Under her pen name, E-Fierce she wrote her debut young adult novel series, The Sistahood: On the Mic, about a multi-racial, all female hip-hop crew, published by Simon & Schuster. She is also a contributing author to the anthologies Juicy Mangos (Simon & Schuster), Other Rican (Random House) and The Fire This Time: Young Activists and the New Feminism (Anchor Books). For her work as published author, she was awarded an author in residence at the National Book Foundation and made the YALSA book list for her young adult fiction.
A seasoned cultural activist, she has served on the board of numerous organizations serving women, youth, and people of color, as well as co-founded three community based arts organizations - including Chica Luna Productions, a New York nonprofit that seeks to increase the number of women of color in film. She is also a member of New York Women in Film and Television, as well as Women in Media.
Currently, Sangria Street, the television show she co-created is in development. Her webseries, The Go Girl Chronicles based on her graphic novel was awarded a 2014 artist grant from the National Association of Latino Arts and Culture (NALAC), A 2014 Tribeca Alumni Grant and was an official winner at the 2014 Hollywood Film Festival - CineCause Initiative. Recently, she also was hired to direct the feature documentary Power to the Pencil about the contributions of people of color and women in animation. A member of the Writers Guild of America, Miranda is writing her next feature - Stainless that explores the psychological impact of racial profiling and bullying. Visit elishamiranda.com for more information.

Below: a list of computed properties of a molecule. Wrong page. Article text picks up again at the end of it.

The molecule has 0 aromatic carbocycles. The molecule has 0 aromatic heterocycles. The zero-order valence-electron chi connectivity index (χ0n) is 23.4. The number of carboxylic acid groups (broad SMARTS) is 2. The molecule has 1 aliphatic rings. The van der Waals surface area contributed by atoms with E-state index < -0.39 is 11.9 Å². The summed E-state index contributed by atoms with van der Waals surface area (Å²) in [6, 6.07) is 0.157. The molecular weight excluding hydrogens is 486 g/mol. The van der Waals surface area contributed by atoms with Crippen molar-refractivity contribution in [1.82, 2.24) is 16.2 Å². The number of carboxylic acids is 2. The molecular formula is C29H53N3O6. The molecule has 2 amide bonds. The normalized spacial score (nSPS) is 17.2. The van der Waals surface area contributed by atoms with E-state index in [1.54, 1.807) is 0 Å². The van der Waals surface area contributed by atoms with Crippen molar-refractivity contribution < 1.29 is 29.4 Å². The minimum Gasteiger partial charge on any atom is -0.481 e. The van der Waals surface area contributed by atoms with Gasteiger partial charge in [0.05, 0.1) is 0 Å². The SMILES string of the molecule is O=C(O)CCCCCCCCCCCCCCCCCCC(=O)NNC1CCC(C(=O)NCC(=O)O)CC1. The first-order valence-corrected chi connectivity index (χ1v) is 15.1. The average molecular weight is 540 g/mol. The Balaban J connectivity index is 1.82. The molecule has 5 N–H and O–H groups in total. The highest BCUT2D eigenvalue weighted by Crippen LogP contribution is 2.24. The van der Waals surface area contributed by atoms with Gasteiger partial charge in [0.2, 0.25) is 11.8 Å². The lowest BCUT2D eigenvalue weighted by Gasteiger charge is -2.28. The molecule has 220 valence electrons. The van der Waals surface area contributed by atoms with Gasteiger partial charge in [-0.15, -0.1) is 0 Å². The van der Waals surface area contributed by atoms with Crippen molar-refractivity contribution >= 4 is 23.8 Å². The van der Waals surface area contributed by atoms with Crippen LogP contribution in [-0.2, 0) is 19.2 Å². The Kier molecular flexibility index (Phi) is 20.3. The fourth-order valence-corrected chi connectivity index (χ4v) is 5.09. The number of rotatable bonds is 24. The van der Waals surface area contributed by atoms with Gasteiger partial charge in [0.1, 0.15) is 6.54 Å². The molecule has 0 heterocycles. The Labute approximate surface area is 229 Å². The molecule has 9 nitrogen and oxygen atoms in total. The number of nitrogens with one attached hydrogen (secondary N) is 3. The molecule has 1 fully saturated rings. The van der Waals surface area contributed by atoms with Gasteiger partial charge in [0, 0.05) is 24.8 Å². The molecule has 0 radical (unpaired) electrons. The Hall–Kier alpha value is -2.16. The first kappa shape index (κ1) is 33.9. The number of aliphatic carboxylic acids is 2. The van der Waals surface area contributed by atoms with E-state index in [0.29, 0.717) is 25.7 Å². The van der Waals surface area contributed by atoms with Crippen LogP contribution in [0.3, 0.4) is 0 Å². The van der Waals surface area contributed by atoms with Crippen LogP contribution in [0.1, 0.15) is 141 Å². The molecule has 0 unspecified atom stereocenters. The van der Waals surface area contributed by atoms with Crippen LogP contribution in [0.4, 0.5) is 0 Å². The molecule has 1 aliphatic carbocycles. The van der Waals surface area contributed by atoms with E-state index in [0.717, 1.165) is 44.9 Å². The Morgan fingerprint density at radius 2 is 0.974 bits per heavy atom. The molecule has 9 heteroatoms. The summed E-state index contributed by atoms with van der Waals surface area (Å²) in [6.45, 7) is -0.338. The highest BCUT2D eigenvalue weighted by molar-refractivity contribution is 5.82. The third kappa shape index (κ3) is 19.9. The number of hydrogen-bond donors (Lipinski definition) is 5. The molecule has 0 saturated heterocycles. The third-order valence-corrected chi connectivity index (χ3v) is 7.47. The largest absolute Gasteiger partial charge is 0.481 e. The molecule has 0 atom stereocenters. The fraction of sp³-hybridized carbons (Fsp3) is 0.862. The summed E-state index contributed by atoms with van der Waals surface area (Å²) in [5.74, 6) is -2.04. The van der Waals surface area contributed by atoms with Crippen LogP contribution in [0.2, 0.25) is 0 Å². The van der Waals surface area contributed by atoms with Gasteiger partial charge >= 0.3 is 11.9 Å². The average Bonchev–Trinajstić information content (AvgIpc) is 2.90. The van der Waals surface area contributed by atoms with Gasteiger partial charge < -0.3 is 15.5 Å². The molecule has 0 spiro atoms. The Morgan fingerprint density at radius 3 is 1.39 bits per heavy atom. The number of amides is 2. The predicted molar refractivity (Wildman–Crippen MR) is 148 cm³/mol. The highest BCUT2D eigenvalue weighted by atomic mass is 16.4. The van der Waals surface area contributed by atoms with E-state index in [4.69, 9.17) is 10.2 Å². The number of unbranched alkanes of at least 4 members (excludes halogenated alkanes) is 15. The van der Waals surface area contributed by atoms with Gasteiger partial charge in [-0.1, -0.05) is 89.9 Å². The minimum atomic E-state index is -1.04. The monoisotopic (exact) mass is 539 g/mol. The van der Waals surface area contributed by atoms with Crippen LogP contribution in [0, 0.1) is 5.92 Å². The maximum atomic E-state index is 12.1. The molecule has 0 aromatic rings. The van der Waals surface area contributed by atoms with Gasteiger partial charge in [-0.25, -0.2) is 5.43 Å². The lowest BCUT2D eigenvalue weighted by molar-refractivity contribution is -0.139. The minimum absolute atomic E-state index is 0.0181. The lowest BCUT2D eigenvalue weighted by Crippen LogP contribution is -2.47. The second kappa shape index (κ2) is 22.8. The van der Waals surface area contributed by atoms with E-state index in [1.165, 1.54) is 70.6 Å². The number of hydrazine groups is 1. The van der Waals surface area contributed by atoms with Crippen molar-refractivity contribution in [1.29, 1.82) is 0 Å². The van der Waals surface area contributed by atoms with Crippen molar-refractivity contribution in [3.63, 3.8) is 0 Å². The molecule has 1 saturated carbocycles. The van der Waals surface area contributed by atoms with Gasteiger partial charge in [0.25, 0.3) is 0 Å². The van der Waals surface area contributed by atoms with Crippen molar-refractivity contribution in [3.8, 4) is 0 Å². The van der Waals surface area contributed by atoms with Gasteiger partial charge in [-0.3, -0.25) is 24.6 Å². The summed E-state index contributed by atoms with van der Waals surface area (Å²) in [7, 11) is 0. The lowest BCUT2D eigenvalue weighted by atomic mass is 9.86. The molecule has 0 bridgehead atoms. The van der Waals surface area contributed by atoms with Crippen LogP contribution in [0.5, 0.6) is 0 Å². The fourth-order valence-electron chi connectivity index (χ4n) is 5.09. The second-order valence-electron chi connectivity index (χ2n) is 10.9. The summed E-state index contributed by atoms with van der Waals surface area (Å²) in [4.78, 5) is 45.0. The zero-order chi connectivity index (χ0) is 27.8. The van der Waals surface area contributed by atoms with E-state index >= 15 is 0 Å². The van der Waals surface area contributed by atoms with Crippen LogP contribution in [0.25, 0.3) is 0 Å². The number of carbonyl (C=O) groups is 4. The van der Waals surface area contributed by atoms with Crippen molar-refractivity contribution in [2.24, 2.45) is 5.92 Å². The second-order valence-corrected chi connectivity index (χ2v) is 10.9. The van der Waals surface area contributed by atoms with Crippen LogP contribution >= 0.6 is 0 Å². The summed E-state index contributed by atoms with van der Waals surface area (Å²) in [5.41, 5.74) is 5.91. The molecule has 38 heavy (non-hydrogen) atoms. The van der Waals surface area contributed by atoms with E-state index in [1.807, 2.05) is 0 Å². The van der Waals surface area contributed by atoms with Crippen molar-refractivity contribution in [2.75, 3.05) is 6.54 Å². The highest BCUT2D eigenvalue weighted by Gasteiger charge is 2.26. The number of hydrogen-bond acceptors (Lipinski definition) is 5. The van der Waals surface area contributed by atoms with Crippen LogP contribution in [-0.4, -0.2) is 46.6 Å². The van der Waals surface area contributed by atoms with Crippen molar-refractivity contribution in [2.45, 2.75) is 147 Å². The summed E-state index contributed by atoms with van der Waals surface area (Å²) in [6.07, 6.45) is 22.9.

Chase Ogden teaches film production. Holding an MFA in film production from Chapman University, Ogden has been a part of 100s of different film projects over the years. In 2006 he co-created a magazine style outdoor sporting show called "Outdoor Storytellers" and continued to serve as the show's co-producer, cinematographer, and editor until 2009. He has worked on dozens of commercials for major clients such as Microsoft, Cisco, General Electric, the FDA, the National Park Service, and Mammoth Mountain. He has also had short films in over 50 festivals around the world including the world renowned Cannes Film Festival.
His feature length documentary "Steadfast" about the life of a ski-BASE jumper named Matthias Giraud is currently on the film festival circuit. He serves as a commissioner for the Spokane Arts Commission, and a board member and programmer for the Spokane International Film Festival.
Adam Boyd teaches film production and screenwriting. An alumnus of Eastern Washington University's Film Program, Boyd has spent the last seven years working in the feature film and commercial industry as a producer and assistant director both locally within the state of Washington, and all around the country. He also serves as Director for the Spokane International Film Festival (www.spokanefilmfestival.org) and is the former Chair of the Spokane Arts Commission.
Boyd's current film work explores and analyzes the evolution of film finance and production in conjunction with emerging technology and new internet based distribution models. He is one of the lead organizers for the 50 Hour Slam Inland Northwest Film Competition & Festival (www.50hourslam.com) and is also a founding member of the Spokane Film Project (www.spokanefilmproject.com).